As I started browsing the web for ideas, I realized something. I’ve had a really great life so far! I was surprised by how many of the things I’ve already done appeared on other’s lists: get married, finish grad school, tour with a rock band, fly an airplane, travel overseas, visit the fjords of Norway, release a CD, have pets, learn a foreign language, hike in the Grand Canyon, score a touchdown, sleep in a castle, etc. I feel really fortunate!

Still, there are things I’ve always wanted to do. You know how it goes. “Someday I’d like to X” or “I wish I could Y.”

If the last few years have taught me anything, it’s that you really have to live for the moment. As clichéd as it sounds, you only have one shot at this thing called life, so why not get out there and create some memories?!

So, here’s my “it would be fun to do that someday” list for the next year:

ADVENTURE

  • Climb/hike a mountain
  • Go backcountry hiking
  • Go camping with Zooey
  • Go skiing in the mountains
  • Canoe on the St. Croix River

FUN

  • Do something completely spontaneous
  • Find a new running trail with Zooey
  • Go dancing
  • Go to a movie I wouldn’t normally see
  • Go to a waterpark with my nephews
  • Have a massive party on my next birthday!
  • Host a game night
  • See U2 live (again!)
  • Spend a weekend on my dad’s boat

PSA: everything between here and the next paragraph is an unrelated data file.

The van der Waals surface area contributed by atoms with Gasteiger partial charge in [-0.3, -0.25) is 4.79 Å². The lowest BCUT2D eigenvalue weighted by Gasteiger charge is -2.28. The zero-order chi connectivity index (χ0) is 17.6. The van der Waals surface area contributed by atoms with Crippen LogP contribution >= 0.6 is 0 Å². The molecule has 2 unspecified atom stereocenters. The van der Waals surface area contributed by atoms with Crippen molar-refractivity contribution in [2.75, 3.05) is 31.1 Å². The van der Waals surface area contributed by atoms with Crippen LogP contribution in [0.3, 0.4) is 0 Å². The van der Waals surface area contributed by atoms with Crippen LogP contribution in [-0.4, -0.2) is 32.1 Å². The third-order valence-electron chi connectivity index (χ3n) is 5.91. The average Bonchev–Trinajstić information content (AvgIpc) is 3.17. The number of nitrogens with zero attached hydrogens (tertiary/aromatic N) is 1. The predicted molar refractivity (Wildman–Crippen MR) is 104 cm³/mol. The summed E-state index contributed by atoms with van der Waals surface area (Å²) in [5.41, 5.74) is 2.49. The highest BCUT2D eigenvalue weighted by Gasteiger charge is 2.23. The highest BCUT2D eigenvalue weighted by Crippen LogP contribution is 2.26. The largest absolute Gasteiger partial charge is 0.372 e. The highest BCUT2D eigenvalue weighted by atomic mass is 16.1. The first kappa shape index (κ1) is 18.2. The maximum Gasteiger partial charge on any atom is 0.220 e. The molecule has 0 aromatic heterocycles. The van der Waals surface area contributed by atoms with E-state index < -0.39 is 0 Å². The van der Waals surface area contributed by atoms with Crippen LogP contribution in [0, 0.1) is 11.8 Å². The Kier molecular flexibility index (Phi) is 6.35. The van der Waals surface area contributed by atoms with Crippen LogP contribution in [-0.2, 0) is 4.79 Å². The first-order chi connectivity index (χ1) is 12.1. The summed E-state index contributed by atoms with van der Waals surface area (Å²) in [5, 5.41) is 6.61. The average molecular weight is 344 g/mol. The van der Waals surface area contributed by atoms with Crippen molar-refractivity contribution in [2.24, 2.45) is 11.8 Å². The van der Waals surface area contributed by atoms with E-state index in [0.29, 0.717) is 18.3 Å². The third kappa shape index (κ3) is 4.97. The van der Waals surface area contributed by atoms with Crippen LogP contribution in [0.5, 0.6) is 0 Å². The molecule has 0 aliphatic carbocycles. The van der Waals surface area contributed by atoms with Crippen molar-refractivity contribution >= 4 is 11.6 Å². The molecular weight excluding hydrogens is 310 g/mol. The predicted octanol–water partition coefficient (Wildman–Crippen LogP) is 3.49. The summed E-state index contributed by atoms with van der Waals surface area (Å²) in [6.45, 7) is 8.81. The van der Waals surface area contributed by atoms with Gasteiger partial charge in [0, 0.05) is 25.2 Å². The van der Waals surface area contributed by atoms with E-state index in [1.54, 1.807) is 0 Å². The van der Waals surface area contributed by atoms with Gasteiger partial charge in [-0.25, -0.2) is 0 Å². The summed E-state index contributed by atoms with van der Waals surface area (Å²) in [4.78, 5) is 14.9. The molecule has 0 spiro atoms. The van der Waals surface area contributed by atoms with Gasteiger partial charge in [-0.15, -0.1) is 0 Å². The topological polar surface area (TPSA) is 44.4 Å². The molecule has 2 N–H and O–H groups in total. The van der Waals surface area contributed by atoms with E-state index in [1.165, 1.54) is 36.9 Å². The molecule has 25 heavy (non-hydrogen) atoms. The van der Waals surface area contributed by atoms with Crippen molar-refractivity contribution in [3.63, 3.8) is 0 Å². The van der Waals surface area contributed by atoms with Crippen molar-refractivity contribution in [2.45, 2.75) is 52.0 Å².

PERSONAL

  • Celebrate 10th wedding anniversary in style
  • Do something I’m afraid of or wouldn’t normally do
  • Find time to think about my long-term career aspirations
  • Get a tattoo
  • Get published (print or online) in national publication
  • Make a family video
  • Meditate more often
  • Reconnect with an old friend
  • Take a photography class

RANDOM

  • Disappear for a weekend
  • Mystery item – because halfway through the year I’ll think of something I want on this list
  • Participate in a charitable event
  • Take a cooking class
  • Stage a successful Momentum 2011 event
  • Start a random Facebook group and get 200 followers

SPORTS

  • Compete in a race
  • Go to a professional sporting event (NFL if there’s a season)
  • Go waterskiing
  • Play 60 tennis matches in a year
  • Try cross-country skiing

TRAVEL

  • Go to a professional tennis tournament
  • Take a trip with friends
  • Take a trip with my sister
  • Visit a new continent
  • Visit a relative(s) that I haven’t seen in a long time
  • Visit Santa Fe, New Mexico